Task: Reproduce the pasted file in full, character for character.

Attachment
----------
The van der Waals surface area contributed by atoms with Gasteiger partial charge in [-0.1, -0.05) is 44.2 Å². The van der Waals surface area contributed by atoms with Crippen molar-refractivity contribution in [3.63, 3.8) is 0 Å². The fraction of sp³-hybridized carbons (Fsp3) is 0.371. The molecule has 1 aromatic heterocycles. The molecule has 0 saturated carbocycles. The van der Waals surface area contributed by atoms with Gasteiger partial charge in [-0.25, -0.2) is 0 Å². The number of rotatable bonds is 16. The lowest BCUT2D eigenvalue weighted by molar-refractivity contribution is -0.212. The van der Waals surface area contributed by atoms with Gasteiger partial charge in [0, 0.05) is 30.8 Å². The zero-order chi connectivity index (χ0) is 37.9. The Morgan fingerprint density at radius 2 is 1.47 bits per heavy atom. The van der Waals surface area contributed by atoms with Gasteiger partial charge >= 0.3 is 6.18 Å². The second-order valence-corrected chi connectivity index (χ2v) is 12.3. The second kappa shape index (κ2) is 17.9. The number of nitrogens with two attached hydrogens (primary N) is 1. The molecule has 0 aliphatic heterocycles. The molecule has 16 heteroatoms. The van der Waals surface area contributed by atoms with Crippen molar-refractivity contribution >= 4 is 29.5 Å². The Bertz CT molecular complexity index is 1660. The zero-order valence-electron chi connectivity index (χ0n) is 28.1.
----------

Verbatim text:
The van der Waals surface area contributed by atoms with Gasteiger partial charge in [-0.1, -0.05) is 44.2 Å². The van der Waals surface area contributed by atoms with Crippen molar-refractivity contribution in [3.63, 3.8) is 0 Å². The fraction of sp³-hybridized carbons (Fsp3) is 0.371. The molecule has 1 aromatic heterocycles. The molecule has 0 saturated carbocycles. The van der Waals surface area contributed by atoms with Gasteiger partial charge in [-0.25, -0.2) is 0 Å². The number of rotatable bonds is 16. The lowest BCUT2D eigenvalue weighted by molar-refractivity contribution is -0.212. The van der Waals surface area contributed by atoms with Gasteiger partial charge in [0, 0.05) is 30.8 Å². The zero-order chi connectivity index (χ0) is 37.9. The Morgan fingerprint density at radius 2 is 1.47 bits per heavy atom. The van der Waals surface area contributed by atoms with Gasteiger partial charge >= 0.3 is 6.18 Å². The second-order valence-corrected chi connectivity index (χ2v) is 12.3. The second kappa shape index (κ2) is 17.9. The number of nitrogens with two attached hydrogens (primary N) is 1. The molecule has 0 aliphatic heterocycles. The molecule has 16 heteroatoms. The van der Waals surface area contributed by atoms with Crippen molar-refractivity contribution >= 4 is 29.5 Å². The Bertz CT molecular complexity index is 1660. The zero-order valence-electron chi connectivity index (χ0n) is 28.1.